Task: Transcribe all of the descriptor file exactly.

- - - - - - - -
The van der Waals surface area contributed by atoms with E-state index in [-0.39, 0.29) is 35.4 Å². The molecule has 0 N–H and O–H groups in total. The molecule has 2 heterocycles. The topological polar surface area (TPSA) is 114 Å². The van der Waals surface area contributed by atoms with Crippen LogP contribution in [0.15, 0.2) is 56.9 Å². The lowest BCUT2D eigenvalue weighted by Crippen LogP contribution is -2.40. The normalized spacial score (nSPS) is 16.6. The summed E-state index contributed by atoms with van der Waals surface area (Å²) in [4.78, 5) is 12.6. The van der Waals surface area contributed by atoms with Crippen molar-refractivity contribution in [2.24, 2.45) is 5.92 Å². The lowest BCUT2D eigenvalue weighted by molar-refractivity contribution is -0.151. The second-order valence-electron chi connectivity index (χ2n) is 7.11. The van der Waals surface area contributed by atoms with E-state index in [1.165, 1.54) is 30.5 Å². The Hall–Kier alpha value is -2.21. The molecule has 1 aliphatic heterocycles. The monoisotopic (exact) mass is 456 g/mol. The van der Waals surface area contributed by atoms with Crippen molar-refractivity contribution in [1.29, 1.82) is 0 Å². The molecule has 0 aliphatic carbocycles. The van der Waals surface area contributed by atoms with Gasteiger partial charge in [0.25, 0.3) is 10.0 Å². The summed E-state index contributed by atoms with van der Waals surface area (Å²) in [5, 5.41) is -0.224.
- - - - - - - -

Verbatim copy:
The van der Waals surface area contributed by atoms with E-state index in [-0.39, 0.29) is 35.4 Å². The molecule has 0 N–H and O–H groups in total. The molecule has 2 heterocycles. The topological polar surface area (TPSA) is 114 Å². The van der Waals surface area contributed by atoms with Crippen LogP contribution in [0.15, 0.2) is 56.9 Å². The lowest BCUT2D eigenvalue weighted by Crippen LogP contribution is -2.40. The normalized spacial score (nSPS) is 16.6. The summed E-state index contributed by atoms with van der Waals surface area (Å²) in [4.78, 5) is 12.6. The van der Waals surface area contributed by atoms with Crippen molar-refractivity contribution in [2.24, 2.45) is 5.92 Å². The lowest BCUT2D eigenvalue weighted by molar-refractivity contribution is -0.151. The second-order valence-electron chi connectivity index (χ2n) is 7.11. The van der Waals surface area contributed by atoms with E-state index in [1.165, 1.54) is 30.5 Å². The Hall–Kier alpha value is -2.21. The molecule has 1 aliphatic heterocycles. The monoisotopic (exact) mass is 456 g/mol. The van der Waals surface area contributed by atoms with Crippen molar-refractivity contribution in [1.29, 1.82) is 0 Å². The molecule has 0 aliphatic carbocycles. The van der Waals surface area contributed by atoms with Gasteiger partial charge in [0.25, 0.3) is 10.0 Å². The summed E-state index contributed by atoms with van der Waals surface area (Å²) in [5, 5.41) is -0.224.